Occupy Wall StreetTeachers' Edition: Grades 3-6 (Lesson Plans)
Duration: two (2) double-blocks (middle and high school), four (4) class periods (elementary school)
Goal: Students will understand the social and political limits placed on central components of American democracy while differentiating between representative and direct democracy.
Objective: Students will compare and contrast the current Occupy Wall St. protest tactic of establishing encampments in public spaces with similar tactics employed by the Bonus Army of 1932, noting similarities and differences in the means and ends of both groups.
Essential Question: Does the occupation of public space offer a successful vehicle for protest, given the nature of representative democracy and the legal limits placed on the rights to assemble and petition for redress of grievances enshrined in the Bill of Rights?
Common Core Standards: CCR Standards 7-9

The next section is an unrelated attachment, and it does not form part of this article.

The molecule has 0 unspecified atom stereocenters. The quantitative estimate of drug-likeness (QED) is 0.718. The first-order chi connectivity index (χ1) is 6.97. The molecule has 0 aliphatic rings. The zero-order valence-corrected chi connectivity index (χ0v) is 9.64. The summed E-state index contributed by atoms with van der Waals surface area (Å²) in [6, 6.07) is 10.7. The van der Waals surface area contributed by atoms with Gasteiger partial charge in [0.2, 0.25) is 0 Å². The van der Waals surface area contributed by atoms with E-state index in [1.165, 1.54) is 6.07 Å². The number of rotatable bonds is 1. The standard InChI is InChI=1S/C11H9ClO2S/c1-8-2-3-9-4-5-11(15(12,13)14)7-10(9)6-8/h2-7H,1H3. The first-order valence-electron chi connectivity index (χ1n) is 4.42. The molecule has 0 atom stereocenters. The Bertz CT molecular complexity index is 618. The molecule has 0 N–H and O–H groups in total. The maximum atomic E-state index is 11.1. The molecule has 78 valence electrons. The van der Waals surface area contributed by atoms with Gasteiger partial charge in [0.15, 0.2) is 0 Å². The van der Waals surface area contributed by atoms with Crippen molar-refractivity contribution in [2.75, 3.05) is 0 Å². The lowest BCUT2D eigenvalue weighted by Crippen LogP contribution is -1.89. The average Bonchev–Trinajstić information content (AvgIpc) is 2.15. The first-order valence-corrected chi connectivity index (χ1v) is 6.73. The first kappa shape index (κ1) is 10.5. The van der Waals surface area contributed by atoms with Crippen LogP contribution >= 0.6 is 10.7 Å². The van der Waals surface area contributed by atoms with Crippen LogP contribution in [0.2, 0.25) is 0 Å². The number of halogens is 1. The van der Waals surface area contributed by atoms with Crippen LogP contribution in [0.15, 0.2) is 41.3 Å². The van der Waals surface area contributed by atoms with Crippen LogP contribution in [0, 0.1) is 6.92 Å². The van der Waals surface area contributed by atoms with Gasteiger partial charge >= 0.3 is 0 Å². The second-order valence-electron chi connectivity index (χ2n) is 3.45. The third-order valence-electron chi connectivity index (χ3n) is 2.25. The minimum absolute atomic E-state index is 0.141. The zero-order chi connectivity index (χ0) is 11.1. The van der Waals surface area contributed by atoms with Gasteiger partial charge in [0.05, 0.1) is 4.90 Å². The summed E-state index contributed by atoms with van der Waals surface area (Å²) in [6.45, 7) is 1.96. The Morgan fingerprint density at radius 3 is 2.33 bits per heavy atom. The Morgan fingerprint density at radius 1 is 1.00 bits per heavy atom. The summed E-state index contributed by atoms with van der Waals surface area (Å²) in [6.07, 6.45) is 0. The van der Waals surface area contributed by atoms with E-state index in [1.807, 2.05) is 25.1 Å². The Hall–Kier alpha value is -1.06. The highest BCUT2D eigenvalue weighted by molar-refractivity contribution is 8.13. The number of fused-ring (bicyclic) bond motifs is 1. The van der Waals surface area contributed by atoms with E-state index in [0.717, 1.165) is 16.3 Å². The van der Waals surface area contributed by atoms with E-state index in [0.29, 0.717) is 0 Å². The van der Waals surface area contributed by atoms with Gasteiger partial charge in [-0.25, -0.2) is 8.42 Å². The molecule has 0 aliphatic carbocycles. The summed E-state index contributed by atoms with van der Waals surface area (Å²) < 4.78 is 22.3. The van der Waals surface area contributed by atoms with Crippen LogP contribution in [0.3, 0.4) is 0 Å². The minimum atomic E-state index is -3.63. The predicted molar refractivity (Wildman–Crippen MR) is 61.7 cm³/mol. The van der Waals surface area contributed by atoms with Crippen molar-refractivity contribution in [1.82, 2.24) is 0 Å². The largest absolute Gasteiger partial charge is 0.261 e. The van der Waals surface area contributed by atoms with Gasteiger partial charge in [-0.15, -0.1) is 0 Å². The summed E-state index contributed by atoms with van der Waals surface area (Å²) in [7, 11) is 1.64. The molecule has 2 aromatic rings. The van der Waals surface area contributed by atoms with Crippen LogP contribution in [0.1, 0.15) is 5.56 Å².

21st Century Skills: Critical Thinking and Problem Solving
Students’ names: _________________________________________________________
Oral Presentation Grading Rubric
General presentation (audience appeal)
Excellent = 5
Creativity, Originality, and Effort
Exceptional = 5
Applied Knowledge (use of material and concepts learned)
Solid application of learned material = 5
Comprehension (understanding of topic/assignment)
Excellent comprehension = 5
Grade Scale: 5 (A), 4 (B), 3 (C), 2 (D), 1 (F)
Non-tech: paper, poster board, colored pens and/or pencils
Computer access to Internet and Google suite; document camera, if necessary; OWS Primary and Secondary Sources
OWS website, blog, and Twitter feed
comments powered by Disqus
- Will President Obama Award Suffragist Inez Milholland a Presidential Citizens Medal?
- US returning land to Japan on Okinawa it's controlled since World War II
- NJ college students discover their building is named after a racist and want it changed
- Sinclair Lewis Predicted Trump—And Us
- Harvesting Government History, One Web Page at a Time
- Bristol Brexit-backer Arron Banks ridiculed for arguing Roman history with Professor Mary Beard
- Niall Ferguson changes his mind about Brexit (he’s now for it)
- Princeton’s Julian Zelizer worried about the rise of anti-Semitism
- New Ken Burns' 'Vietnam War' documentary tackles divisive era
- Rightwing website is putting historians on its “Watchlist” for signs of apostasy